A ton of great programs exist out there. The important thing? Just do something. And show your kids that you take childhood hunger seriously.

*******************************

As the oldest of four girls, I recall vividly a time when when I was very young and my hard-working, union laborer father was laid off of work. And our cupboards were close to bare.

I don’t have memories of being hungry; I was too young to even remember the faces of stress on my parents.  But the stress was there. Food and money for it were not.

And I remember one Sunday afternoon after church, a stranger coming to our door with bags and bags and bags of groceries. He had strict instructions, from a woman who insisted on remaining nameless, to deliver the food to our home. She gave him $20, and he did it.

I can still see that young man’s look of confusion and excitement.  Look what he brought us! But why? How bad off were we?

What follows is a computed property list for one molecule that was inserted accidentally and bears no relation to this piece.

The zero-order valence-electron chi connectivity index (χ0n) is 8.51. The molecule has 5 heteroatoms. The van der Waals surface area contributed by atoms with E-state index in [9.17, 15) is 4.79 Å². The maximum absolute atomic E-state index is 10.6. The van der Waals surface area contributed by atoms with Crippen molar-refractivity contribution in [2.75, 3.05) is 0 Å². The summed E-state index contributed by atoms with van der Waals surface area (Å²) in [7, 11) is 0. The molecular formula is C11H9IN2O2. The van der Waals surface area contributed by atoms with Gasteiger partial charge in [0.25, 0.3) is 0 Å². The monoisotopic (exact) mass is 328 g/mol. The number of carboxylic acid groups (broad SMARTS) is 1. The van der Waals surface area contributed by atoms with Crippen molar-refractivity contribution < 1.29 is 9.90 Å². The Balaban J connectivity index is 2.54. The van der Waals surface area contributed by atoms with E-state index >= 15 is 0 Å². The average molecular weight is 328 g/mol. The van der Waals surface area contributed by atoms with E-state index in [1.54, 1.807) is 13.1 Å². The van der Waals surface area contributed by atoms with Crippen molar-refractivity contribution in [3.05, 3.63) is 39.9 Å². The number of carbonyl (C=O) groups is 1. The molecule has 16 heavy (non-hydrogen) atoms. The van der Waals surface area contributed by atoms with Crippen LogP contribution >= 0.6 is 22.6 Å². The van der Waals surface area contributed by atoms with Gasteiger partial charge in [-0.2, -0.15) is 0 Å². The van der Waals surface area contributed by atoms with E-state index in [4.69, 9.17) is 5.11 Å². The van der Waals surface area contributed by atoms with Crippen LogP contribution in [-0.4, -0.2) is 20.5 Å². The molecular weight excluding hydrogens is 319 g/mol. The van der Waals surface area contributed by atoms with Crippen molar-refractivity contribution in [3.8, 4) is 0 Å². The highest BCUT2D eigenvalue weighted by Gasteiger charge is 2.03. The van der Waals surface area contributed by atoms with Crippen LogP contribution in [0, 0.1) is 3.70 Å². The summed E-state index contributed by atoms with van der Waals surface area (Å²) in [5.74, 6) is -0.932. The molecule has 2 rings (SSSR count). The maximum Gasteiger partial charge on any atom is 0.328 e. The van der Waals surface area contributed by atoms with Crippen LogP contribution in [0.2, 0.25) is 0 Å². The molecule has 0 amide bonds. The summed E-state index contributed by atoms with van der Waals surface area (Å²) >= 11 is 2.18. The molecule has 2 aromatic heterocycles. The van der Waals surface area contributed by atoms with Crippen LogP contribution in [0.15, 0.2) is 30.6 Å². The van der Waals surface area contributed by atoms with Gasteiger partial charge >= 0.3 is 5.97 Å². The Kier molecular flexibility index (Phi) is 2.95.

making sandwiches for homeless - 21

 

Our family looks back at this time when our ‘angel’ brought groceries to our home as a sort of miracle, a mystery to us and a reminder that people were good and that things would be okay.  That someone was watching out for us.

But our story is unusual, and unfortunately, it is the exception.

More often than not, families don’t have angels like we had deliver food to their doors.  They rely on churches, schools, government programs, and anti-hunger campaigns to get them through the difficult times.

Let’s do something about it.  Together

And show our kids that it’s important to us.

Not sure what to do? Share this post as a start.

Then think about it, come back, and think some more. Ask your kids what they want to do. And run with it.

Any other ideas? Suggestions? Links to great ideas for ways families can help put an end to childhood hunger? Let me know!

 

fyi: Though I am proud to be a part of the Target Inner Circle program, this is an unsponsored post, written solely because I want to share our own experiences and a few programs that may help other families take action against hunger in our world.